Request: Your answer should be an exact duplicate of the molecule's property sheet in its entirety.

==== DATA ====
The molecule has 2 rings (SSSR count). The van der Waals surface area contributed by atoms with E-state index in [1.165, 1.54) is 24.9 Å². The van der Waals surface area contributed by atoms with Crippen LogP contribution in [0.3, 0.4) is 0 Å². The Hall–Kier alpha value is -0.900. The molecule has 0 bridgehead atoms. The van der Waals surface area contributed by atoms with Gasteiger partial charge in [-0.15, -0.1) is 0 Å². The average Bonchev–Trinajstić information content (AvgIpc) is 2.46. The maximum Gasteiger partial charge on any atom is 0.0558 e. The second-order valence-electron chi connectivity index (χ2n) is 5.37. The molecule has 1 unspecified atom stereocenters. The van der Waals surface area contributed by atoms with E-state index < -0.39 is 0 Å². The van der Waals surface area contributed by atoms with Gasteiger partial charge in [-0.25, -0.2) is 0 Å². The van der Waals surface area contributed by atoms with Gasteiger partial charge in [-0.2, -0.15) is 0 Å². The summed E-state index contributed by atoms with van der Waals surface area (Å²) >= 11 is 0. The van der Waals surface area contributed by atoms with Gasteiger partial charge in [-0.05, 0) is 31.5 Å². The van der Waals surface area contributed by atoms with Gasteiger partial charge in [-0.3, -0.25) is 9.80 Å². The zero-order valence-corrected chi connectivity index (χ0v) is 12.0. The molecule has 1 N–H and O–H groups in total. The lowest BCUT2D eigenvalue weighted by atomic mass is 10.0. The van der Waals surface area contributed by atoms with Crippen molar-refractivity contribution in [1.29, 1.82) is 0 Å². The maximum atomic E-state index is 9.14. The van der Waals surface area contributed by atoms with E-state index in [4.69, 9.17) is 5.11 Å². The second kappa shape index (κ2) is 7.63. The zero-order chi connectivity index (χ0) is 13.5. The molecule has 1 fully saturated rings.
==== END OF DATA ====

The molecule has 2 rings (SSSR count). The van der Waals surface area contributed by atoms with E-state index in [1.165, 1.54) is 24.9 Å². The van der Waals surface area contributed by atoms with Crippen LogP contribution in [0.3, 0.4) is 0 Å². The Hall–Kier alpha value is -0.900. The molecule has 0 bridgehead atoms. The van der Waals surface area contributed by atoms with Gasteiger partial charge in [-0.15, -0.1) is 0 Å². The average Bonchev–Trinajstić information content (AvgIpc) is 2.46. The maximum Gasteiger partial charge on any atom is 0.0558 e. The second-order valence-electron chi connectivity index (χ2n) is 5.37. The molecule has 1 unspecified atom stereocenters. The van der Waals surface area contributed by atoms with E-state index < -0.39 is 0 Å². The van der Waals surface area contributed by atoms with Gasteiger partial charge in [-0.25, -0.2) is 0 Å². The van der Waals surface area contributed by atoms with Gasteiger partial charge in [-0.2, -0.15) is 0 Å². The summed E-state index contributed by atoms with van der Waals surface area (Å²) >= 11 is 0. The van der Waals surface area contributed by atoms with Gasteiger partial charge in [-0.05, 0) is 31.5 Å². The van der Waals surface area contributed by atoms with Gasteiger partial charge in [-0.3, -0.25) is 9.80 Å². The zero-order valence-corrected chi connectivity index (χ0v) is 12.0. The molecule has 1 N–H and O–H groups in total. The lowest BCUT2D eigenvalue weighted by atomic mass is 10.0. The van der Waals surface area contributed by atoms with Crippen molar-refractivity contribution in [1.29, 1.82) is 0 Å². The maximum atomic E-state index is 9.14. The van der Waals surface area contributed by atoms with E-state index in [4.69, 9.17) is 5.11 Å². The second kappa shape index (κ2) is 7.63. The zero-order chi connectivity index (χ0) is 13.5. The molecule has 1 fully saturated rings.